Photo courtesy of Yamato
One of Yamato's 11 drummers performs on a traditional wadaiko drum. The Japanese performance troupe performs tonight only at Centennial Hall.
Thursday October 18, 2001
Japanese drum-performance group Yamato performs at Centennial tonight
A drum in the wrong hands - those of an angst-ridden teenager banished to the garage, where he tries to fulfill his dreams of becoming the next Lars Ulrich, for instance - can be a dangerous thing.
But in the right hands - those of the Japanese drum-performance group Yamato - drumming can take on cultural and spiritual significance, fostering connection between the performers and audience.
Yamato, a high-energy performance group that features wadaiko (or taiko) drums, performs a one-night-only show at Centennial Hall tonight. Wadaiko drums have a deep cultural significance in Japan, going back several hundred years.
"It used to be used in the shrine for wishing that a rain should come," said Masaaki Ogawa, founder of and performer in Yamato, through an interpreter.
Ogawa also said that in the last 30 to 40 years, however, this art of drumming has been revived as a performing art, gaining in popularity around the world. Currently, there are 130 performing groups worldwide, including the local troupe Mogan Daiko Taiko.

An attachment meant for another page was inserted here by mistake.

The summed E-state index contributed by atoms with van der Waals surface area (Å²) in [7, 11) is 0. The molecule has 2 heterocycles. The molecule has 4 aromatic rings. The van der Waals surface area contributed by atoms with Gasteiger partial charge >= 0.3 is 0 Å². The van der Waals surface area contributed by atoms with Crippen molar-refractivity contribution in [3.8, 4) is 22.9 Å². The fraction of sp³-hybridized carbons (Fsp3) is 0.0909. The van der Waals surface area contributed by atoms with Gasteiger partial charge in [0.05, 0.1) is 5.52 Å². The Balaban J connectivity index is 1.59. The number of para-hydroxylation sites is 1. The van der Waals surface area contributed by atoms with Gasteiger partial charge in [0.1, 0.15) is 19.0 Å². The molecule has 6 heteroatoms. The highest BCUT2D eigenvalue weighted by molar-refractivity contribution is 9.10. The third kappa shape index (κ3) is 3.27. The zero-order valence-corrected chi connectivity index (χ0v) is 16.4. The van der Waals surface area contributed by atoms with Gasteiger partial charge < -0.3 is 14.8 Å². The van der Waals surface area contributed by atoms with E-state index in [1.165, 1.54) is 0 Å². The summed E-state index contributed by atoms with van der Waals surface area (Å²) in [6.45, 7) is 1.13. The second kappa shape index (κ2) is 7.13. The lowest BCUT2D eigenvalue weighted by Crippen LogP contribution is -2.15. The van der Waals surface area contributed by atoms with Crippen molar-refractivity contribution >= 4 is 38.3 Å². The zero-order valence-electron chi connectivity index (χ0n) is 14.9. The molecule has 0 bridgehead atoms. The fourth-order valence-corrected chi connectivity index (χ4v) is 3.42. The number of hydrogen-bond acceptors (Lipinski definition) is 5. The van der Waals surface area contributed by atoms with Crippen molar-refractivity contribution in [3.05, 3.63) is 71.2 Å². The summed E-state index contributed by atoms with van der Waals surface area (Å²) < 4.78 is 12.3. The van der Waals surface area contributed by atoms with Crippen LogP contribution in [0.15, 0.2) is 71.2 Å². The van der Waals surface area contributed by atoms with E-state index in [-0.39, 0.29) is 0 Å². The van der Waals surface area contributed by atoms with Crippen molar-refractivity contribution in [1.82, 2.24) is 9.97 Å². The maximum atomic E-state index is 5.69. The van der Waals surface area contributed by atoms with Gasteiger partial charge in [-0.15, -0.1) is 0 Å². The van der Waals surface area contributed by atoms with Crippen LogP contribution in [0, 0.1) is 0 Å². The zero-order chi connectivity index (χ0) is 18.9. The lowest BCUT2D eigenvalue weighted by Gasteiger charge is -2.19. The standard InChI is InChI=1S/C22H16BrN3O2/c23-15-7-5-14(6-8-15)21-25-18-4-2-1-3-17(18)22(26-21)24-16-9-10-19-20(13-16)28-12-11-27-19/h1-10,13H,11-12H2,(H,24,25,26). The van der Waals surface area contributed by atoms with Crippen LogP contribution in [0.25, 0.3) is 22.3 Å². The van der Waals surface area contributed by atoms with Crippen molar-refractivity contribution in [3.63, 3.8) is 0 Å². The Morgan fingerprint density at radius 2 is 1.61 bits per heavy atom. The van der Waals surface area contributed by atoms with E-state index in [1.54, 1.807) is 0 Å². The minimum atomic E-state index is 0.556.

Rome Hamner of that group will lead an "Arts Encounter" presentation 45 minutes before the show.
The name Yamato refers to the name for ancient Japan during the eighth century. The troupe's performers, furthermore, live in Nara, Japan's ancient capital, which has become the cultural capital of this drumming art, Ogawa said.
It is this cultural history that the members of Yamato said they wish to impart on their audiences through the show.
"I want the spirit of Yamato to touch audiences around the world. I want those who come to our performances to leave the theater energized," drummer Akiko Ogawa stated in a press release.
While Masaaki Ogawa said "the spirit of Yamato" could not easily be defined, he said it, in part, has to do with fostering a connection between the performers and audience through the drumming.
"The drumming actually represents the heartbeat of people so the performers are trying to establish those spirits together - we are living together by hearing that heartbeat," Masaaki Ogawa said. "To make sure that we are living, and make sure that we have to establish something, that is the so-called spirit of Yamato."
More than just its cultural side, though, playing the wadaiko drums - which can range from 6 inches to 6 feet in diameter - requires ample athleticism.
Masaaki Ogawa said the performers of Yamato begin their day by running 10 kilometers, followed by weight training.
"And we do this kind of motion," he said, simulating the beating of drums, "to the sky, to nature. We need to be powerful to perform for two hours." Masaaki Ogawa called this "image training."
Tonight's performance, which Masaaki Ogawa said the group is looking forward to, is divided into several rhythmic vignettes, each organized around a specific theme and lasting 10 to 12 minutes.
The performance is at 8 p.m. Tickets vary from $26-$38, depending on seating location. There are student discounts. Tickets can be purchased through the Centennial Hall box office at 621-3341. The "Arts Encounter" presentation will held in Social Sciences 100.